In the richest country in the world where there is such opulence there is also a growing percentage of desperate people.

What is our response to the needs of our times when we see the great divide growing, the numbers of the poor swelling, and the basic human needs of so many simply ignored or even blamed on them?

What could Jesus be saying to us this morning?

The harvest is plentiful, but the laborers are few.”

If we truly wish to honor this Labor Day we might reconsider how we think about the great force of working poor who do for us what we often do not wish to do for ourselves.

On this Labor Day Sunday, may we not take our personal positions for granted. In Christ’s vineyard those who are virtually locked out of a future no matter how hard they work, are our responsibility. There are many George Pullman’s in today’s society. If we, the disciples of Jesus, do not speak up for fairness, their mighty empires will continue to to do what they are designed to do.

And let us pray, “ask[ing] the Lord of the harvest to send out laborers into his harvest.”

That words of one of our most beautiful hymns says it best.

I, the Lord of sea and sky,
I have heard My people cry.
All who dwell in dark and sin,
My hand will save.
I who made the stars of night,
I will make their darkness bright.
Who will bear My light to them?
Whom shall I send?

Here I am Lord, Is it I Lord?
I have heard You calling in the night.
I will go Lord, if You lead me.
I will hold Your people in my heart

Dear Friends, more than anything else, I believe that the function of the church to be not just a place of joyful community for its members, but the gathering place of God’s beloved, to practice the love of Christ though deeds and words.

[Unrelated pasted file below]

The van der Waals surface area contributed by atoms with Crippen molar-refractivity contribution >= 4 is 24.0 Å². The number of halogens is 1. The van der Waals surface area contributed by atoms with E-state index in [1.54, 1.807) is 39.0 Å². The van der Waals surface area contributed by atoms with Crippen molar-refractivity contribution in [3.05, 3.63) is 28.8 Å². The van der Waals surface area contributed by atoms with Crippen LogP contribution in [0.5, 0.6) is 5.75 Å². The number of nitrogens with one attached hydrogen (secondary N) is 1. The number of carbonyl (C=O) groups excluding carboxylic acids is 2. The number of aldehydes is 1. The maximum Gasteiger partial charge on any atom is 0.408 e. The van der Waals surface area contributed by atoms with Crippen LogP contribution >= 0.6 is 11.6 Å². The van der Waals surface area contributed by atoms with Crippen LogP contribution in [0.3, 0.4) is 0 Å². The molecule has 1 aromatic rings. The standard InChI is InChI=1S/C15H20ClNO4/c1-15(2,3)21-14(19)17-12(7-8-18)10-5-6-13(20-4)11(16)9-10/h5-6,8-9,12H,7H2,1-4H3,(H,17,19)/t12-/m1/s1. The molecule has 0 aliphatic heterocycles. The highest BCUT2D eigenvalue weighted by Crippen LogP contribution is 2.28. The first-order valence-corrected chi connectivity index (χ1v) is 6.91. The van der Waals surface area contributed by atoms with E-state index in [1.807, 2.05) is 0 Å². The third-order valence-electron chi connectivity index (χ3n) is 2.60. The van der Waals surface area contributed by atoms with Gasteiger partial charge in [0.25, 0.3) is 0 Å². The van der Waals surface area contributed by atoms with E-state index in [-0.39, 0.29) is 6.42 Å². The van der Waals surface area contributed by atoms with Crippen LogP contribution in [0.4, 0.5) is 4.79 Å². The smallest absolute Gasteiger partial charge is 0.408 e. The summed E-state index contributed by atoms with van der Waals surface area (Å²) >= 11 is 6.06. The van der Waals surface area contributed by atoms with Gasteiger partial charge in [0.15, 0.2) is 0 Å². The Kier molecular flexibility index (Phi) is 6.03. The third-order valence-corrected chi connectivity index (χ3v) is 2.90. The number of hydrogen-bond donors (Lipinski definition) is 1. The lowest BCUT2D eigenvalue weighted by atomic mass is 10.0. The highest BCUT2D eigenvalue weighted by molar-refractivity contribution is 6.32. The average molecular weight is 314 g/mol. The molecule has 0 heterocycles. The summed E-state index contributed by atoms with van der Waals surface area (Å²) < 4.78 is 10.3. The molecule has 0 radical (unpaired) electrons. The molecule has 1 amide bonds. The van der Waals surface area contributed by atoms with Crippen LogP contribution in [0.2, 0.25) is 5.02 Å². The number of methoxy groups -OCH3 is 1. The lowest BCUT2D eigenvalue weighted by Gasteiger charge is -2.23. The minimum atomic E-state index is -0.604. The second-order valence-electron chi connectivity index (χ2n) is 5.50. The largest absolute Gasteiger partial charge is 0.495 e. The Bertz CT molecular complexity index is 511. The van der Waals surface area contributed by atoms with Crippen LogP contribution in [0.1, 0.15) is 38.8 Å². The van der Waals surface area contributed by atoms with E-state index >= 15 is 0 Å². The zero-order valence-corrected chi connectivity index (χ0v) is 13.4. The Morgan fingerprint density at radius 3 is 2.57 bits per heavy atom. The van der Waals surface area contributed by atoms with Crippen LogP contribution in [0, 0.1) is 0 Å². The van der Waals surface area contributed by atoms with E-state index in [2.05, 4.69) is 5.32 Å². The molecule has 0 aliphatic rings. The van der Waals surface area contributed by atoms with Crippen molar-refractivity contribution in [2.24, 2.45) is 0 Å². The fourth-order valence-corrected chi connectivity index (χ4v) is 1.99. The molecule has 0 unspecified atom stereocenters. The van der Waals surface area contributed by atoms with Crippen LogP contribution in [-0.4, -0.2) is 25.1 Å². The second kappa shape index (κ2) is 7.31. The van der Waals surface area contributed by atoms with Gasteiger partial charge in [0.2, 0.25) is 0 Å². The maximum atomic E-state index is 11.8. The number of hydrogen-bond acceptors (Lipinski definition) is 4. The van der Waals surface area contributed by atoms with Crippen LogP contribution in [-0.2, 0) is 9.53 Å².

Are we ready to make this promise to God on this Labor Day Sunday?

“I Will Hold Your People to My Heart”.




Matthew 9

1And after getting into a boat he crossed the water and came to his own town.

2 And just then some people were carrying a paralyzed man lying on a bed. When Jesus saw their faith, he said to the paralytic, ‘Take heart, son; your sins are forgiven.’

18 While he was saying these things to them, suddenly a leader of the synagogue* came in and knelt before him, saying, ‘My daughter has just died; but come and lay your hand on her, and she will live.’ 19And Jesus got up and followed him, with his disciples.

23When Jesus came to the leader’s house and saw the flute-players and the crowd making a commotion,24he said, ‘Go away; for the girl is not dead but sleeping.’ And they laughed at him. 25But when the crowd had been put outside, he went in and took her by the hand, and the girl got up.

20Then suddenly a woman who had been suffering from haemorrhages for twelve years came up behind him and touched the fringe of his cloak, 21for she said to herself, ‘If I only touch his cloak, I will be made well.’ 22Jesus turned, and seeing her he said, ‘Take heart, daughter; your faith has made you well.’ And instantly the woman was made well.

27 As Jesus went on from there, two blind men followed him, crying loudly, ‘Have mercy on us, Son of David!’ 28When he entered the house, the blind men came to him; and Jesus said to them, ‘Do you believe that I am able to do this?’ They said to him, ‘Yes, Lord.’ 29Then he touched their eyes and said, ‘According to your faith let it be done to you.’ 30And their eyes were opened.

35 Then Jesus went about all the cities and villages, teaching in their synagogues, and proclaiming the good news of the kingdom, and curing every disease and every sickness. 36When he saw the crowds, he had compassion for them, because they were harassed and helpless, like sheep without a shepherd. 37Then he said to his disciples, ‘The harvest is plentiful, but the laborers are few; 38therefore ask the Lord of the harvest to send out laborers into his harvest.’”